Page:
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Forced Labor Is the Backbone of the World’s Electronics Industry

Poor people around the world are streaming into Malaysia in search of factory work. Once they arrive, they often find only hardship.
Ariel Ramchandani
Jun 28, 2018

A foreign worker sweeps a parking lot in front of the Kuala Lumpur skyline.Olivia Harris / Reuters

KUALA LUMPUR, Malaysia—Malaysia bills itself as “heaven for foreign companies.” Since the 1970s, the Southeast Asian nation has drawn 5,000 foreign firms from more than 40 countries to set up facilities in parts of the country specially set aside for business development. The electronics industry—the country’s largest manufacturing sector, which makes everything from semiconductors to TVs to computer keyboards—accounts for over 36 percent of the country’s exports and a quarter of its employment, according to the country’s manufacturing-development agency. United States electronics companies have invested billions in their Malaysian operations to date.
The results are plain. In Kuala Lumpur cranes stretch outward among the gleaming towers in a perpetual construction boom powered by foreign investment. The streets are spotless and well policed, the water is clean, and the politics are relatively stable. Consumers around the world benefit from products like mobile devices, circuit boards, and LED screens.
At the heart of this economic success are migrant workers. From Bangladesh, Nepal, the Philippines, Indonesia, and India, they arrive at Kuala Lumpur International Airport by the scoreful, papers in hand, hoping for a better life. Estimates of the number of foreign workers in Malaysia vary widely, from the government’s count of almost 1.8 million to perhaps twice as many, which would amount to a quarter of the country’s workforce. Migrant-worker advocates estimate one-third of those workers are undocumented.

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People forced to work in circumstances beyond their control

Many foreign workers believe “Malaysia is the land of milk and honey,” said Joseph Paul Maliamauv, of Tenaganita, a workers’-rights organization, when I met him at the group’s office in Petaling Jaya, a suburb on the outskirts of Kuala Lumpur. “They come out there, and think the streets are paved with gold.”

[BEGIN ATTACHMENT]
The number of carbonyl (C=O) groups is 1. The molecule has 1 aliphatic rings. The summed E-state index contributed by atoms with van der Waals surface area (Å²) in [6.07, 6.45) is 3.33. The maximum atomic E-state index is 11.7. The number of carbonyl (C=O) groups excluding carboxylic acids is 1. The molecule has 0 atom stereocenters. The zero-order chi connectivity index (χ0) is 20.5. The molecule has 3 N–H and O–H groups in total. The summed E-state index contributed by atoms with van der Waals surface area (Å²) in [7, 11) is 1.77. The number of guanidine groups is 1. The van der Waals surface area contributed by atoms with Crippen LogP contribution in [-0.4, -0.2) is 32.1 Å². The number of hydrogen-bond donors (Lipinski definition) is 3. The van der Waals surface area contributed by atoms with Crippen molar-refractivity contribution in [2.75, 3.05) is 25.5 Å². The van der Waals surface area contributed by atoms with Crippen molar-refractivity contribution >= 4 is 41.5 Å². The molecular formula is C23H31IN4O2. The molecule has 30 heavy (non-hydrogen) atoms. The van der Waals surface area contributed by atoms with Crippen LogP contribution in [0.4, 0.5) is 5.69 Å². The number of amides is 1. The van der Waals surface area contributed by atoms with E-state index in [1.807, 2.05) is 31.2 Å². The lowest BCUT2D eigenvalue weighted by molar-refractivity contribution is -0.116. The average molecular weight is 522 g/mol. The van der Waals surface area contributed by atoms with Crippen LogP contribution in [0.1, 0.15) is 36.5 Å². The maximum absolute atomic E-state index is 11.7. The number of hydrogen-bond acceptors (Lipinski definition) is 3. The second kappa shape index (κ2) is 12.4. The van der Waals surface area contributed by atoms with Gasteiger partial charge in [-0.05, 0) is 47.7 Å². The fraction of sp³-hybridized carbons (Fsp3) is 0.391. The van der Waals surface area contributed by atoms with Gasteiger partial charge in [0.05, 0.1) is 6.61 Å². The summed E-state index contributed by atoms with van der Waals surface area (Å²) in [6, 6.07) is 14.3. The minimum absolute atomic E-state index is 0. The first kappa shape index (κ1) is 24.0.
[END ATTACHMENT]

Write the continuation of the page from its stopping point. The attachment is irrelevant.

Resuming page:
But upon arrival, migrants find this paradise doesn’t extend to them. Malaysia is “a booming economy and one of the most developed economies, multicultural and multinational, with a huge amount of foreign investment,” said David Welsh of the Solidarity Center, an affiliate of the labor group AFL-CIO, when I met him in Kuala Lumpur. “But in a region plagued with human-rights abuses and labor abuses, Malaysia is in many ways transparently the regional leader.”
Malaysia provides a window into a troubling part of the global economy that makes the whole system work, one that touches and connects practically every part of the world and billions of people: a flow of humans that shapes lives, creates the world’s things, and is built on the availability of a massive, inexpensive, and flexible labor supply. In Malaysia, it’s possible to see what maintains that flow: the recruitment strategies that bring workers to factories, the government policies that are so ineffective at protecting workers, the struggle to improve working conditions up and down supply chains, and the global political and economic realities that sustain the demand for cheap, unremitting work.
In 2014, the watchdog organization Verité released a study on migrant workers in the electronics sector in Malaysia. Among a sample of more than 400 foreign electronics workers, at least 32 percent were, by Verité’s definition, forced to work against their will. According to the report, “these results suggest that forced labor is present in the Malaysian electronics industry in more than isolated incidents, and can indeed be characterized as widespread.”